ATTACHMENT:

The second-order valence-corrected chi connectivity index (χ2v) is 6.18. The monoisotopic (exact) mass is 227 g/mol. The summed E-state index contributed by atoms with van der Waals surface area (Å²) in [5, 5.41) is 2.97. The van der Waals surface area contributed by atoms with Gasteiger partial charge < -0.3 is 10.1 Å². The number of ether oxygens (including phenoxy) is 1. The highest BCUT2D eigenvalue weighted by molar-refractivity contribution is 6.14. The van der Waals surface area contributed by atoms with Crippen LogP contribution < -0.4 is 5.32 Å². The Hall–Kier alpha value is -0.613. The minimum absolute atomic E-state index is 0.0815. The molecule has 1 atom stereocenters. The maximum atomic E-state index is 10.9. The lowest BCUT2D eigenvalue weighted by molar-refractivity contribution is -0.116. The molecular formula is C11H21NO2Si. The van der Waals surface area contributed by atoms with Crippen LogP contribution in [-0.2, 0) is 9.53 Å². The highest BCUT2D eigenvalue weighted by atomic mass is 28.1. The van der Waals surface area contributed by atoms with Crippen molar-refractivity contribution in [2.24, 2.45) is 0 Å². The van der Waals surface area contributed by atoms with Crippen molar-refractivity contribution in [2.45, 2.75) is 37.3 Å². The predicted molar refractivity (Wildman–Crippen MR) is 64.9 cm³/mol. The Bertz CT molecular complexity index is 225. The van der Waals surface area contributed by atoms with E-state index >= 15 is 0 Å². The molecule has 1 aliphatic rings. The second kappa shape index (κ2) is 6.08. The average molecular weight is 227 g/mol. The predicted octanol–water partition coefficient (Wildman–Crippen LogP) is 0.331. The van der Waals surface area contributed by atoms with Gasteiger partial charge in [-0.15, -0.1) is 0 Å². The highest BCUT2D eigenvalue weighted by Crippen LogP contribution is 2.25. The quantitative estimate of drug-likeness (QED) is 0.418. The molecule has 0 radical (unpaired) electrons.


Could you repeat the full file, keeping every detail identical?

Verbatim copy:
The second-order valence-corrected chi connectivity index (χ2v) is 6.18. The monoisotopic (exact) mass is 227 g/mol. The summed E-state index contributed by atoms with van der Waals surface area (Å²) in [5, 5.41) is 2.97. The van der Waals surface area contributed by atoms with Gasteiger partial charge < -0.3 is 10.1 Å². The number of ether oxygens (including phenoxy) is 1. The highest BCUT2D eigenvalue weighted by molar-refractivity contribution is 6.14. The van der Waals surface area contributed by atoms with Crippen LogP contribution < -0.4 is 5.32 Å². The Hall–Kier alpha value is -0.613. The minimum absolute atomic E-state index is 0.0815. The molecule has 1 atom stereocenters. The maximum atomic E-state index is 10.9. The lowest BCUT2D eigenvalue weighted by molar-refractivity contribution is -0.116. The molecular formula is C11H21NO2Si. The van der Waals surface area contributed by atoms with Crippen LogP contribution in [-0.2, 0) is 9.53 Å². The highest BCUT2D eigenvalue weighted by atomic mass is 28.1. The van der Waals surface area contributed by atoms with Crippen molar-refractivity contribution in [2.24, 2.45) is 0 Å². The van der Waals surface area contributed by atoms with Crippen molar-refractivity contribution in [2.45, 2.75) is 37.3 Å². The predicted molar refractivity (Wildman–Crippen MR) is 64.9 cm³/mol. The Bertz CT molecular complexity index is 225. The van der Waals surface area contributed by atoms with E-state index >= 15 is 0 Å². The molecule has 1 aliphatic rings. The second kappa shape index (κ2) is 6.08. The average molecular weight is 227 g/mol. The predicted octanol–water partition coefficient (Wildman–Crippen LogP) is 0.331. The van der Waals surface area contributed by atoms with Gasteiger partial charge in [-0.15, -0.1) is 0 Å². The highest BCUT2D eigenvalue weighted by Crippen LogP contribution is 2.25. The quantitative estimate of drug-likeness (QED) is 0.418. The molecule has 0 radical (unpaired) electrons.